Groundwater not an adequate source for Windermere

Windermere’s water woes won’t be quenched by a groundwater source, according to a recent study.

Windermere’s water woes won’t be quenched by a groundwater source, according to a recent study.

The Regional District of East Kootenay (RDEK) board of directors received a memo at their most recent meeting indicating there likely is not enough groundwater in Windermere to supply a public water system.

As part of the RDEK’s efforts to see if a groundwater source is an option to solve Windermere’s water problems,  Piteau Engineering Associates Ltd. drilled a test well and conducted a groundwater analysis. A memo on the lack of water found was sent to the RDEK directors for their April 10th meeting.

“Essentially no groundwater was encountered. A community as large as Windermere would need more than one, I would say at least a few, productive wells,” said RDEK engineering services manager Brian Funke, adding there was some moisture in the well, but no actual water, and that to be considered productive a well must have a flow of 126 litres per second.

“There’s only a really slim chance for using groundwater (for a public water system in Windermere),” said Funke. “Another concern indicating there is little to no groundwater was the nature of the soils.”

The soil at the deeper part of the well — where it matters most — was almost exclusively fine grained clay and silt, instead of gravel (which is more likely to indicating groundwater).

The RDEK is also continuing to move ahead with constructing a new water reservoir for Windermere, which will be in addition to the current existing reservoir.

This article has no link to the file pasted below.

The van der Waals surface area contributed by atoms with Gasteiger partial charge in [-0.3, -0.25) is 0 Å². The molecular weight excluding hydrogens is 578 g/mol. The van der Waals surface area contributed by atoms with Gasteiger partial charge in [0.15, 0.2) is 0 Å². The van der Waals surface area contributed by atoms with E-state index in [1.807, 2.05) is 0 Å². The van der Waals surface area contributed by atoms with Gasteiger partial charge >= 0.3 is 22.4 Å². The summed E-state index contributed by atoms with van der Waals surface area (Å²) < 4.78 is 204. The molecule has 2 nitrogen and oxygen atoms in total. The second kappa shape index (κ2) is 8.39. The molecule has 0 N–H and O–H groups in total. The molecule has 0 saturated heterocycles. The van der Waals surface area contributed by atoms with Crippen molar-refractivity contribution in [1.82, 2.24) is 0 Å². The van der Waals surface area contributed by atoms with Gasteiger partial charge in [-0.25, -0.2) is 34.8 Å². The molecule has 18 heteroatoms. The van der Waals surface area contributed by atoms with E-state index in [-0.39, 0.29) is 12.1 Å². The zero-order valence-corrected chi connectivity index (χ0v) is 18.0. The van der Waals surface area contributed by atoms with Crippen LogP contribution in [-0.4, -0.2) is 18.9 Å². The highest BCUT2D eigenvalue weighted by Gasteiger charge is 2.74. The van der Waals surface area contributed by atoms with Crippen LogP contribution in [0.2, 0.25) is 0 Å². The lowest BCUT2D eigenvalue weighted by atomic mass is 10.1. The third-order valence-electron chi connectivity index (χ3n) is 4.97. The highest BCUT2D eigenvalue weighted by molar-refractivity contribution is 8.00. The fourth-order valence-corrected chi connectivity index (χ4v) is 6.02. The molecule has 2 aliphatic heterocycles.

“The old (reservoir) there doesn’t have the capacity to meet the standards required for fire protection flows within Windermere,” Funke explained.

The new reservoir won’t solve the longterm Windermere water issue, but the additional capacity it provides is necessary no matter which longterm solution is eventually chosen.

There is no cost estimate for the new reservoir yet, since the project is still in its preliminary stages, according to Funke. Once the design is finalized, the project can be put out to tender and a price for it established.

Work is expected to start later this summer. Funding for the project will come from the Build Canada Fund.

Spur Valley’s new well system a go

In the meantime, the Spur Valley subdivision’s well development project also continues to move ahead. The RDEK board of directors has voted to award the contract for the work to Border Holdings Ltd. Construction, which will begin in a few weeks and likely wrap up by October.

“This project involves finishing up the development of the groundwater well systems. It’s already drilled. Now, it’s a matter of tying into the Spur Valley distribution system,” said Funke.

The old water system in Spur Valley that’s being replaced is a surface water system, taking water from a creek.

“Certainly it (the new system) will help to improve the water quality,” said Funke, adding groundwater is almost always a safer source than surface water.

The Spur Valley water system improvements, which have been in the works

for several years, will also include a new meter vault and a pumphouse, entailing a move to universal water metering for the subdivision’s roughly 75 homes.

Total cost for the project — including the construction contract awarded to Border Holdings Ltd., the engineering service and the water meter installation — will be roughly $1 million. The majority of the funding for the new Spur Valley water system will come from the B.C. Community Water Improvement Program, with the rest being raised through service area taxes.

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